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Song of the Week #131 – “Bring It On Home to Me”

Written by admin on November 5, 2012 – 7:29 pm -



Sam Cooke’s “Bring It On Home To Me” is Song of the Week on Classic Pop Icons.

“Bring It On Home to Me” was released in May 1962 as the B-side of “Having a Party,” but would go on to chart independently of the A-side.

Sam Cooke

Sam Cooke was enjoying his commercial peak in the early 1960s, achieving a string of hits that would become regarded as classic recordings, including “Wonderful World,” “Chain Gang,” “Cupid,” and “Twistin’ the Night Away”. The material was for the most part aimed squarely at the teen market, with the latter song jumping on the bandwagon of the hugely popular dance craze popularised by Chubby Checker. However, Cooke’s commercial instincts were accompanied by an attention to detail in both performance and composition that ensured his is one of the few “Twist” recordings worthy of repeat listening.

It was in the wake of the Top Ten success of “Twistin’ the Night Away” that Cooke recorded “Bring It On Home To Me”. He’d originally been unsure about whether the song suited him and tried to give it away to his friend Dee Clark, who turned it down. It’s a little hard to conceive of a singer passing on such a gem, but also unclear how much of it he heard and in what form. Perhaps the song’s possibilities were not as obvious until Cooke’s fine recording was completed.

Sam Cooke penned “Bring It On Home To Me” with the melody of Charles Brown’s “I Want To Go Home” in mind, which in turn had taken inspiration from the spiritual “Thank God It’s Real”.

“Bring It On Home To Me” was recorded at the same session as “Having A Party” by a band that were living up to the title of that song thanks to a “couple of jugs” that Sam had brought to the studio. The recording opens with a simple but engaging gospel piano part by Ernie Freeman. There’s not much to it, but you’d very much miss it if it wasn’t there. The real key to the song’s success though is the interplay between Cooke and Lou Rawls. The exquisite harmonies and the call-and-response structure recall Cooke’s gospel roots with the Soul Stirrers, and move the song into slightly different territory than his recent hits. This was Sam singing what would soon be universally known as soul music. These qualities were even more apparent when Cooke tackled the song live, with the audience standing in for Rawls on the call-and-response parts. A powerful version appears on the posthumous live album “Live at the Harlem Square Club, 1963,” which is also featured on disc four of “The Man Who Invented Soul” box set.

Smokey Robinson has said that his own classic hit “You’ve Really Got a Hold on Me” was an attempt to replicate the mood and spirit of “Bring It On Home To Me.”

The Rock and Roll Hall of Fame included “Bring It On Home To Me” on their list of “500 Songs That Shaped Rock”.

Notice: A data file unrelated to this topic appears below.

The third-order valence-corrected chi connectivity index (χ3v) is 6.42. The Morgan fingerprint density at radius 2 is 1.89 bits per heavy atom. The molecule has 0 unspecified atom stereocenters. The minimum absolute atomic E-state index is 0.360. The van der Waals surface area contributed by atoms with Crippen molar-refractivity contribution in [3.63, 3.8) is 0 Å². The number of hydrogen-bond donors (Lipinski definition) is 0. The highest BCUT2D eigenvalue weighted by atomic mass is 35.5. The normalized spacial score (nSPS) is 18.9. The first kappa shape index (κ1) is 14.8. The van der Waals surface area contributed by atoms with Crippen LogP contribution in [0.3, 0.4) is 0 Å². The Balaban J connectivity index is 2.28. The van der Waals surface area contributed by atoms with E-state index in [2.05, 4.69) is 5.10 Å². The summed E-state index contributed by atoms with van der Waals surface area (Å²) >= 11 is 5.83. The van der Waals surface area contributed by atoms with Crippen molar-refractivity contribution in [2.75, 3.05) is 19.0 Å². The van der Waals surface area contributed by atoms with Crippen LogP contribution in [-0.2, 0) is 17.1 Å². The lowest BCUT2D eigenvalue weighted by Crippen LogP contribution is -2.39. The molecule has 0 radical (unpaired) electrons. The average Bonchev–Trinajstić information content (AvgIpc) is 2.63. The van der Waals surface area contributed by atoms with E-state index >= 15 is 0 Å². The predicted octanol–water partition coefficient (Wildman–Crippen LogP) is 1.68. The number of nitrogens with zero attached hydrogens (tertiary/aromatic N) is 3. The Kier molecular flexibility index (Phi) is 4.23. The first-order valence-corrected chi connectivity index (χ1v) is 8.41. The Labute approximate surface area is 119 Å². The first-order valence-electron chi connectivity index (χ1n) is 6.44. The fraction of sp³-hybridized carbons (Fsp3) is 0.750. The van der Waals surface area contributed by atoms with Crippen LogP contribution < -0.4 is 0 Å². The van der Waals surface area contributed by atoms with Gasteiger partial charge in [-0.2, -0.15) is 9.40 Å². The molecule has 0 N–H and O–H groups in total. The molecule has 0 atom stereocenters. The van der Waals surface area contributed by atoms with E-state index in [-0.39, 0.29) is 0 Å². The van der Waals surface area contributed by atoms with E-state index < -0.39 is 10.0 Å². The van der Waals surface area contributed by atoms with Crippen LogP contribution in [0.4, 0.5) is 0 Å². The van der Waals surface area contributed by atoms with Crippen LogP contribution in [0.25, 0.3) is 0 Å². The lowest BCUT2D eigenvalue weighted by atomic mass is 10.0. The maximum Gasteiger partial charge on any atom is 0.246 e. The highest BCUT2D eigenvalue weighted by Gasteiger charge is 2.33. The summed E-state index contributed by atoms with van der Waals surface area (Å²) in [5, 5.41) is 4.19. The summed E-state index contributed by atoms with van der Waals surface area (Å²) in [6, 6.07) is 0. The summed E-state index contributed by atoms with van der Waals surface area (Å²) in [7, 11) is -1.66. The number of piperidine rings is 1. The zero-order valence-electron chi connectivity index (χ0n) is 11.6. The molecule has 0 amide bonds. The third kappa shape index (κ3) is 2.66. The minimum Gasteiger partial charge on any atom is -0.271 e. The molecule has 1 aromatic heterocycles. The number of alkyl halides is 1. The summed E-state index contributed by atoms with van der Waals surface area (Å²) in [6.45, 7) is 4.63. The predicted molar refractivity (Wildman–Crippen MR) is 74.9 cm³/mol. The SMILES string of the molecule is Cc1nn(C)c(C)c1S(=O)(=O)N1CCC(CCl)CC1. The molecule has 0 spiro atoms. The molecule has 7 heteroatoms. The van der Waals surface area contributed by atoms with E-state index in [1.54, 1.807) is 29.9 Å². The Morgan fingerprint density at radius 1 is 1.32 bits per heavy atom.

“Bring It On Home To Me” – Sam Cooke

Authorship

“Bring It On Home to Me” was written by Sam Cooke.

Recording date/location

“Bring It On Home to Me” was recorded on April 26, 1962 at RCA Hollywood, Studio 1.

Musicians

The following musicians featured on “Bring It On Home to Me”:

  • Sam Cooke – vocals, harmonica
  • Lou Rawls – backing vocals
  • Ernie Freeman – piano
  • Tommy Tedesco – guitar
  • René Hall – guitar
  • Ray Pohlman – bass
  • Frank Capp – drums, percussion
  • William Green – saxophone
  • Armand Kaproff – cello
  • Cecil Figelski – cello
  • Elliot Fisher – violin
  • Myron Sandler – violin
  • Joseph Saxon – violin
  • Ralph Schaeffer – violin
  • Marshall Sosson – violin
  • Wilbert Nuttycombe – viola
  • Irving Weinper – viola.

The session was produced by Hugo Peretti and Luigi Creatore.

Chart performance

“Bring It On Home to Me” peaked at number 13 on the Billboard Hot 100 on August 19, 1962. “Having a Party” had already charted independently, peaking at number 17.

Sam Cooke - Bring It On Home To Me Hot 100

Other notable recordings

“Bring It On Home To Me” – The Animals

The Animals reached the Top Ten in the UK and Top Forty in the US with their excellent 1965 cover of “Bring It On Home To Me”. The band let the song build in intensity from the slow piano intro and sedate opening vocals of Eric Burdon, to the energetic outro, with the rest of the band echoing Burdon’s “yeas”. It also appeared on the US edition of the album “Animals Tracks”.

“Bring It On Home To Me” – B.B King and Paul Carrack

B.B King and Paul Carrack joined forces for a great cover of “Bring It On Home to Me” on the UK edition of King’s 1997 duets album “Deuces Wild”. Not suprisingly, the blues elements of the song are to the fore, with some cool guitar licks from King and high-powered vocal support from Carrack.

There will be a new Song of the Week on November 12.

Sam Cooke’s “Bring It On Home To Me” features on a number of Sam Cooke compilations, including “Portrait of a Legend 1951-1964” and the four disc box set “Man Who Invented Soul”.

 Title

Sam Cooke: Portrait of a Legend – 1951-1964 (CD)

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Sam Cooke: Man Who Invented Soul (4 CDs)

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One Comment to “Song of the Week #131 – “Bring It On Home to Me””

  1. Sam Cooke - 50 years on | Classic Pop Icons Says:

    […] items: Song of the Week #151 – “A Change Is Gonna Come” Song of the Week #131 – “Bring It On Home to Me” Sam Cooke – Profile of a soul […]

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